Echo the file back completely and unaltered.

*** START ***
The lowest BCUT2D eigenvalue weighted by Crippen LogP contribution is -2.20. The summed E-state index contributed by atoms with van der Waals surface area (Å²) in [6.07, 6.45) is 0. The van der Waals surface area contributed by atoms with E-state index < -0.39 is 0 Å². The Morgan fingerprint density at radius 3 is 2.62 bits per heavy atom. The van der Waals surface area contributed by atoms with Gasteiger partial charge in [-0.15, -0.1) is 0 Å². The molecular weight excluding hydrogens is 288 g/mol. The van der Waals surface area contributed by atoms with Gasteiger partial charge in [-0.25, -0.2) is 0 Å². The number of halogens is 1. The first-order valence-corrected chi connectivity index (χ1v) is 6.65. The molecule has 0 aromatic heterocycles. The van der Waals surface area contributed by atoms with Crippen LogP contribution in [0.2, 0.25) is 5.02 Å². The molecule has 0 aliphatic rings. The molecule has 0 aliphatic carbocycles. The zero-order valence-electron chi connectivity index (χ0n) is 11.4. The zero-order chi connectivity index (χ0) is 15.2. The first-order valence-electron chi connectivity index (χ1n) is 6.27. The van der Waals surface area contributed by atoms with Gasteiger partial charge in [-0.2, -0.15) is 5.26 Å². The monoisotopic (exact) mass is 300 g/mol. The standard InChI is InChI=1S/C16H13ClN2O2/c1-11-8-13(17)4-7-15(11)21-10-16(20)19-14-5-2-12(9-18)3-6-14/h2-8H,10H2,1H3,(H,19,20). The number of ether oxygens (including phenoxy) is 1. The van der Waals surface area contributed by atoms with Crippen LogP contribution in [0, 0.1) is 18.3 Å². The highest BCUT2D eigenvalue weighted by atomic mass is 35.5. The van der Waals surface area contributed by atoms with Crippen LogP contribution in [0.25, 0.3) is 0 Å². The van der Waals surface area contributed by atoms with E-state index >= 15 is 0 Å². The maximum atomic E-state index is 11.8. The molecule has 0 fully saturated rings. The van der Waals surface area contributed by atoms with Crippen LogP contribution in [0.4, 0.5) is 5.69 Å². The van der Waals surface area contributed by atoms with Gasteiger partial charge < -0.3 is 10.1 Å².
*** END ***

The lowest BCUT2D eigenvalue weighted by Crippen LogP contribution is -2.20. The summed E-state index contributed by atoms with van der Waals surface area (Å²) in [6.07, 6.45) is 0. The van der Waals surface area contributed by atoms with E-state index < -0.39 is 0 Å². The Morgan fingerprint density at radius 3 is 2.62 bits per heavy atom. The van der Waals surface area contributed by atoms with Gasteiger partial charge in [-0.15, -0.1) is 0 Å². The molecular weight excluding hydrogens is 288 g/mol. The van der Waals surface area contributed by atoms with Gasteiger partial charge in [-0.25, -0.2) is 0 Å². The number of halogens is 1. The first-order valence-corrected chi connectivity index (χ1v) is 6.65. The molecule has 0 aromatic heterocycles. The van der Waals surface area contributed by atoms with Crippen LogP contribution in [0.2, 0.25) is 5.02 Å². The molecule has 0 aliphatic rings. The molecule has 0 aliphatic carbocycles. The zero-order valence-electron chi connectivity index (χ0n) is 11.4. The zero-order chi connectivity index (χ0) is 15.2. The first-order valence-electron chi connectivity index (χ1n) is 6.27. The van der Waals surface area contributed by atoms with Gasteiger partial charge in [-0.2, -0.15) is 5.26 Å². The monoisotopic (exact) mass is 300 g/mol. The standard InChI is InChI=1S/C16H13ClN2O2/c1-11-8-13(17)4-7-15(11)21-10-16(20)19-14-5-2-12(9-18)3-6-14/h2-8H,10H2,1H3,(H,19,20). The number of ether oxygens (including phenoxy) is 1. The van der Waals surface area contributed by atoms with Crippen LogP contribution in [0, 0.1) is 18.3 Å². The highest BCUT2D eigenvalue weighted by atomic mass is 35.5. The van der Waals surface area contributed by atoms with Crippen LogP contribution in [0.25, 0.3) is 0 Å². The van der Waals surface area contributed by atoms with E-state index >= 15 is 0 Å². The maximum atomic E-state index is 11.8. The molecule has 0 fully saturated rings. The van der Waals surface area contributed by atoms with Crippen LogP contribution in [0.4, 0.5) is 5.69 Å². The van der Waals surface area contributed by atoms with Gasteiger partial charge < -0.3 is 10.1 Å².